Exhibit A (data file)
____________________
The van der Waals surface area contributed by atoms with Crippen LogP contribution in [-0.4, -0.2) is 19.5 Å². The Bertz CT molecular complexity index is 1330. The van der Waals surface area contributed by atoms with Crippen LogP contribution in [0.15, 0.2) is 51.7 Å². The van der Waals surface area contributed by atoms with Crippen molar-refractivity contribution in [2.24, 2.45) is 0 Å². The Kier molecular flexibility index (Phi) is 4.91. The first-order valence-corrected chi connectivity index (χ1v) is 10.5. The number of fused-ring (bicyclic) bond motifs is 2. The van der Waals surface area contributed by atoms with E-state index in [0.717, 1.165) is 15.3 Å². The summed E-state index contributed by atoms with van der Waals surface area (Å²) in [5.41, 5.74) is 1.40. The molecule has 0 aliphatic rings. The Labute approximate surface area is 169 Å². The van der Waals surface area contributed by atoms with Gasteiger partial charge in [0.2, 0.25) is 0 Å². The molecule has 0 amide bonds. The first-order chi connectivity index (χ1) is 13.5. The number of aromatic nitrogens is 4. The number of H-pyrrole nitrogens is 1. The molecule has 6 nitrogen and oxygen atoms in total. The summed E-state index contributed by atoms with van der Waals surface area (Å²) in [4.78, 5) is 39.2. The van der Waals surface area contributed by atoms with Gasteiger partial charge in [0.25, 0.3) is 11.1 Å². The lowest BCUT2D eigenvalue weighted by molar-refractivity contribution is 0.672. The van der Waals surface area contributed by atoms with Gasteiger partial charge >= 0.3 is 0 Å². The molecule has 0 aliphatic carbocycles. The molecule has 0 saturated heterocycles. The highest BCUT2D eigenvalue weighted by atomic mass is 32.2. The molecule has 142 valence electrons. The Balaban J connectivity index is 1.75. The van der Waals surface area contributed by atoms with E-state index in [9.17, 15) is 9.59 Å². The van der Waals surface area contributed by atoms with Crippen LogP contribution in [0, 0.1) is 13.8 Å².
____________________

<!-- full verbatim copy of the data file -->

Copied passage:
The van der Waals surface area contributed by atoms with Crippen LogP contribution in [-0.4, -0.2) is 19.5 Å². The Bertz CT molecular complexity index is 1330. The van der Waals surface area contributed by atoms with Crippen LogP contribution in [0.15, 0.2) is 51.7 Å². The van der Waals surface area contributed by atoms with Crippen molar-refractivity contribution in [2.24, 2.45) is 0 Å². The Kier molecular flexibility index (Phi) is 4.91. The first-order valence-corrected chi connectivity index (χ1v) is 10.5. The number of fused-ring (bicyclic) bond motifs is 2. The van der Waals surface area contributed by atoms with E-state index in [0.717, 1.165) is 15.3 Å². The summed E-state index contributed by atoms with van der Waals surface area (Å²) in [5.41, 5.74) is 1.40. The molecule has 0 aliphatic rings. The Labute approximate surface area is 169 Å². The van der Waals surface area contributed by atoms with Gasteiger partial charge in [0.2, 0.25) is 0 Å². The molecule has 0 amide bonds. The first-order chi connectivity index (χ1) is 13.5. The number of aromatic nitrogens is 4. The number of H-pyrrole nitrogens is 1. The molecule has 6 nitrogen and oxygen atoms in total. The summed E-state index contributed by atoms with van der Waals surface area (Å²) in [4.78, 5) is 39.2. The van der Waals surface area contributed by atoms with Gasteiger partial charge in [0.25, 0.3) is 11.1 Å². The lowest BCUT2D eigenvalue weighted by molar-refractivity contribution is 0.672. The van der Waals surface area contributed by atoms with Gasteiger partial charge >= 0.3 is 0 Å². The molecule has 0 aliphatic carbocycles. The molecule has 0 saturated heterocycles. The highest BCUT2D eigenvalue weighted by atomic mass is 32.2. The molecule has 142 valence electrons. The Balaban J connectivity index is 1.75. The van der Waals surface area contributed by atoms with E-state index in [9.17, 15) is 9.59 Å². The van der Waals surface area contributed by atoms with Crippen LogP contribution in [0, 0.1) is 13.8 Å².